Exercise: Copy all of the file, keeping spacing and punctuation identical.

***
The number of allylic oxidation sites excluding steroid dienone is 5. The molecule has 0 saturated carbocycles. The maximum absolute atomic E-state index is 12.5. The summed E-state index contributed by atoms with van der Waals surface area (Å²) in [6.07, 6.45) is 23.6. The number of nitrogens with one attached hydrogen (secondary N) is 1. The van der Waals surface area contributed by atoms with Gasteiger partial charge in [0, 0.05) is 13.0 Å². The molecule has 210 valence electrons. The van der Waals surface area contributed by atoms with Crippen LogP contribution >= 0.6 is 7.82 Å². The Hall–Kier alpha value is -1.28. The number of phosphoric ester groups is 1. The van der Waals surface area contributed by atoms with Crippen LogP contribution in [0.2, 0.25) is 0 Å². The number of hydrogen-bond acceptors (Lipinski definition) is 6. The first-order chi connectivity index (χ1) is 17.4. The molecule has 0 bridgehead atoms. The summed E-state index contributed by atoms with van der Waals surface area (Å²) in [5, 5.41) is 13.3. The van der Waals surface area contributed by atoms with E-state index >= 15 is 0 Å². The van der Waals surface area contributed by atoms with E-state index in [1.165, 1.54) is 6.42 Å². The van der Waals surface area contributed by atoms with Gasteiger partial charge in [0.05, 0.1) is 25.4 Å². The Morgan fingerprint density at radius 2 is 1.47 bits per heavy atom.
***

The number of allylic oxidation sites excluding steroid dienone is 5. The molecule has 0 saturated carbocycles. The maximum absolute atomic E-state index is 12.5. The summed E-state index contributed by atoms with van der Waals surface area (Å²) in [6.07, 6.45) is 23.6. The number of nitrogens with one attached hydrogen (secondary N) is 1. The van der Waals surface area contributed by atoms with Gasteiger partial charge in [0, 0.05) is 13.0 Å². The molecule has 210 valence electrons. The van der Waals surface area contributed by atoms with Crippen LogP contribution >= 0.6 is 7.82 Å². The Hall–Kier alpha value is -1.28. The number of phosphoric ester groups is 1. The van der Waals surface area contributed by atoms with Crippen LogP contribution in [0.2, 0.25) is 0 Å². The number of hydrogen-bond acceptors (Lipinski definition) is 6. The first-order chi connectivity index (χ1) is 17.4. The molecule has 0 bridgehead atoms. The summed E-state index contributed by atoms with van der Waals surface area (Å²) in [5, 5.41) is 13.3. The van der Waals surface area contributed by atoms with E-state index >= 15 is 0 Å². The van der Waals surface area contributed by atoms with E-state index in [1.165, 1.54) is 6.42 Å². The van der Waals surface area contributed by atoms with Gasteiger partial charge in [0.05, 0.1) is 25.4 Å². The Morgan fingerprint density at radius 2 is 1.47 bits per heavy atom.